J.R.R. Tolkien created an entire mythos as a companion to his renowned Middle Earth series of novels. The names Legolas, Boromir, and Frodo all had linguistic reasons for being what they were, since Tolkien was himself a professional linguist.
Conversely, Christopher Paolini, the bestselling author of the "Eragon" fantasy series, spent much less sweat and ingenuity thinking about the names in his book.
"Eragon," Paolini once admitted, is simply "Dragon" with an "E" instead of a "D."
And what about Borschland, the setting for a story about an ordinary American ice hockey player who becomes, against all odds, a national sensation in his adopted home?
As the progenitor of that name, I guess I'm more in Paolini's corner than Tolkien's, though the story is a bit more involved than the swap of an E for a D.
I was something like twelve or thirteen when Borschland was born. In those days I was prone to create three worlds in a single afternoon. Most of my creations came in the form of maps, and stayed that way. I was a forgetful god, and the inhabitants of those forgotten places would have justly railed at me for not taking care of what I had started.
Borschland was different. It also started out as a map-- the medium of which was markers on butcher paper-- but it soon took on a life of its own.
Borschland's inspiration was the last name of a friend of mine whose father was the dean of an Episcopal seminary in my hometown. My friend lived with his father, mother, and twin younger brothers in an impossible wonder of a house, an on-campus stone-and-brick edifice with soaring ceilings, endless bedrooms, enormous kitchen, and backyard basketball court. It had apparently once been a dormitory.
It was the perfect place for all manner of early adolescent diversion. We played every sport known to man either there or in the quad of the seminary across the street. To play baseball, we used a yellow plastic ball my friend dubbed a "grapefruit." I once whacked that sphere on a rising arc across the quad, smashing a window in the building that acted as the right-field fence.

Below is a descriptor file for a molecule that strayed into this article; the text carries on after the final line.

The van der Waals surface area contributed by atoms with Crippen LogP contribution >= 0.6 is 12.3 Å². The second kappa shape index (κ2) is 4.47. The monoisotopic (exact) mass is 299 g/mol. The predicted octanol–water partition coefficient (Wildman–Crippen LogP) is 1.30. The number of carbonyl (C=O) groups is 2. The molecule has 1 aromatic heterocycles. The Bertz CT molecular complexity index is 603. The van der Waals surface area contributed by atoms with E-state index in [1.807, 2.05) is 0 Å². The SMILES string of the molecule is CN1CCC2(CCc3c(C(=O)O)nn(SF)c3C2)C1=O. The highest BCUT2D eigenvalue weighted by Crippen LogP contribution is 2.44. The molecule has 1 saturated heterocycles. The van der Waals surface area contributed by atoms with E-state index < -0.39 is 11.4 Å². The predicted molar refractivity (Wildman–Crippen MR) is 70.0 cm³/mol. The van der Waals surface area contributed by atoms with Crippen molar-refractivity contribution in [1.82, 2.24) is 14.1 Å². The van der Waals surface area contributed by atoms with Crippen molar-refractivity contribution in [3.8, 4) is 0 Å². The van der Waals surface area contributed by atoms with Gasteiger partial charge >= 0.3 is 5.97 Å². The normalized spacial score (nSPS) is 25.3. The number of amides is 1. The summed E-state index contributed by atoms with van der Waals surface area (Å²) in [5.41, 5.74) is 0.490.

We also started our own soccer team, and when we could not find a coach willing to train us, my friend's father, the seminary dean, consented to shepherd us until he found a willing divinity student.
That student was the first man I ever knew besides a pirate who sported a gold earring. He was a prince among men to put up with my fourteen year-old diva self.
My friend's mother, the Platonic ideal of mothers, presided over the kitchen, doling out bowls of yogurt and cottage cheese for afternoon snacks, and ferrying us around in the family's white station wagon. Later in life, I had a nightmare that involved being pursued by Satan in a desert wasteland. Presently my friend's mom appeared in the station wagon to rescue me, as ever an angel of mercy.
Since my friend had spent time in Chicago, he had the equipment for street hockey-- goals, sticks, rubber balls used for pucks-- and we played glorious games in the backyard basketball court.
My friend also had a table-top hockey game which I borrowed and played on my own, keeping careful statistics of all goals, assists, and penalties.
With such enrapturing memories stoking the fires of my nostalgia, it was in a way a foregone conclusion that Borschland, which is truly what my friend's idyllic household could be called, would take on a life of its own.
In college I maintained a Borschland Hockey League with teams from all the cities I had created on the map.
Like Tolkien, I became interested in language, and modified the city names to have more uniformity and logic. Borschland's language became an odd combination of Dutch, German, and French, with certain native elements of a land I had named after our seventh-grade science teacher.
Borschland also became the location for a bad short story I wrote about a young man whose mysterious landlady had the odd last name of "Enoon" (hint: enoon is "no one" spelled backwards), and whose climax took place at an ice hockey game.
Thus, fiction entered into Borschland.
Much later in life, I introduced the fantasy ice hockey league to my son, who created a blog around it, and I contributed posts in the voice of a Borschic ice hockey journalist named Kadmus Greningen.
A story thread grew up around the blog posts involving an American ice hockey player named Sherm Reinhardt. You can still read those original posts today.
Eventually, the Borschland Hockey Chronicles, two novels and an anthology of short stories (plus another novel in progress), were born.
Now I have learned of the passing of my friend's father. The generous, genial man who was our interim soccer coach went on to be a revered bishop in the Episcopal Church.
In his obituary, I learned he wrote twenty books, among them two novels.
Much of what survives from an author's imagination seems to be random. Why Borschland? Why ice hockey? What necessitated the birth of that particular story?
But, as the Episcopal priest and author Robert Farrar Capon has written, as Christians we must take what seems to be random and act as if it is, instead, full of intended grace.
Which is why I will always be grateful to the Borsch family for their hospitality, generosity, and for the greatest gift of all: the name of an imaginary world.